Rick Lowe, founder of Houston’s Project Row Houses: I just came back from a trip, and was reminded how great it is to get back to Houston. My Third Ward neighbors still sit out on the porch and you get that friendly wave and that nod. Houston’s a big city but it’s gifted with these small-town touches. Conversely, it always puzzles me how we develop neighborhoods, nice houses, trees, and then – boom! out of nowhere here’s this big, threestory townhouse that’s just plugged itself in there. We have this extreme juxtaposition that always makes me cringe. And there’s a great folk art atmosphere here – not just publicly, but in how people live. People make things all the time. I know a guy who covers tables with matchsticks. It’s just something he does. Another guy had a room full of masks that he would make for fun and give away. It’s a renegade, kind of outsider, attitude, but it’s not strange. In fact in Houston it’s a compliment.

Elouise (Ouisie) Jones, owner of Ouisie’s Table: I’ve lived in all kinds of houses and loved them all because you can express yourself, it’s a creative outlet. My husband Harry and I chose every plant in our garden – I told him we had to call it a garden because we’d spent far too much money on it to keep calling it a yard. We have a plethora of bamboo because I think it’s so gorgeous that a grass can grow to 65 feet tall. In early summer, the shoots come up like asparagus.

nes Ouisie and Harry Jo chose every plant in en. their tropical gard

Project Row Houses

My grandmother was very conscious of that creativity, not anything pretentious, just graceful and livable. She passed that down to my mother and to us. I still have the big conch shells she used as doorstops, before air-conditioning, to catch the breezes. I love them. But I also adore air-conditioning. It’s my favorite invention, and I love ceiling fans in the house, on the porch. I like the activity they create. But air-conditioning has a lot to do with why many of us live in boxes. You need vistas and views to enjoy interiors. I believe in bringing the outside in – people did that naturally before air-conditioning. Now, we build for air-conditioning first, then it goes out and we don’t know how to act.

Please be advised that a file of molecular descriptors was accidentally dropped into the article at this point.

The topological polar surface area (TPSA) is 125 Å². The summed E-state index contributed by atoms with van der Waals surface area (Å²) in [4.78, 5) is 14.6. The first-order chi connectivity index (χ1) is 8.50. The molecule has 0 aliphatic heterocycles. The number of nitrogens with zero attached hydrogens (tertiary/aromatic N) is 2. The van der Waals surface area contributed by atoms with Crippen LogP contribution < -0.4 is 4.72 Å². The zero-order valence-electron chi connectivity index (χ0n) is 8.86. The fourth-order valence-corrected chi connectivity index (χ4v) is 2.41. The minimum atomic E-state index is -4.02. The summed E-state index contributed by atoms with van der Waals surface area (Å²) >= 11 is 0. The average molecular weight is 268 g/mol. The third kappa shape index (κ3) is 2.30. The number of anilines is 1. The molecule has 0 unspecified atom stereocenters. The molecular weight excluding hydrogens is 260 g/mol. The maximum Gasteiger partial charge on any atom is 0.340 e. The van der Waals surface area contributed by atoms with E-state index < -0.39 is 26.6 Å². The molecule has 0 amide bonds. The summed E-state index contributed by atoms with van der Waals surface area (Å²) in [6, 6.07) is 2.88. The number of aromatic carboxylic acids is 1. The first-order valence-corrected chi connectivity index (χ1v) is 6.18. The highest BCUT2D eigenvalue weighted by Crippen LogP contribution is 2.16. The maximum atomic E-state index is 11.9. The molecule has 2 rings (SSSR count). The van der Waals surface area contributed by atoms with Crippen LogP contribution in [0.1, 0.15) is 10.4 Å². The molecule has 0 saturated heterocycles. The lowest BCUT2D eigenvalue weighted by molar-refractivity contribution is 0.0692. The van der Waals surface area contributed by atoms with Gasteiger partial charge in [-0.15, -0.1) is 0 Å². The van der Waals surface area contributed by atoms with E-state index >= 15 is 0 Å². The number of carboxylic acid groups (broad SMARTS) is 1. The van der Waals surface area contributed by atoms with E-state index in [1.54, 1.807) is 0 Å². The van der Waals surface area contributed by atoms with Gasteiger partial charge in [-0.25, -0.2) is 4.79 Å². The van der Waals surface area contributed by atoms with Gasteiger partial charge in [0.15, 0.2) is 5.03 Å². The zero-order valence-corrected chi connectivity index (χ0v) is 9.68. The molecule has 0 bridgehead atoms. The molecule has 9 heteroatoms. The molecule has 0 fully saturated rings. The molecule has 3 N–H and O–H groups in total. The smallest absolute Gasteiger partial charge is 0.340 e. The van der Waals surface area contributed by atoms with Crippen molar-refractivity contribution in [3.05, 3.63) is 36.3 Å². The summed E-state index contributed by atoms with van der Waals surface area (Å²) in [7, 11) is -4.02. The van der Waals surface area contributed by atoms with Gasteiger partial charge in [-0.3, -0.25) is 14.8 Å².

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That’s Soooo Houston Carlos Jimenez, architect: Houston is either maligned or celebrated for its lack of zoning. This driven city has become a vast yet often wasteful and unmitigated field where everything grows or sprouts. The city’s elusive context and frontier spirit do not automatically mean an indifference to place. In fact, Houston becomes ever more interesting once we understand the singularity of its physical determinants – its agile infrastructure or abundant treescape. Thus a marvelous live oak, a particular view, a distinct quality of light, a porous wall, or a shaded garden acquires greater significance as it profits the project’s life. In this regard a work such as Discovery Green, our downtown park, is exemplary in its many contributions to the city’s betterment. It encapsulates the enlightened merger of business and public space. It is an enterprise that transcends many times over the myopic rules of profit for profit’s sake.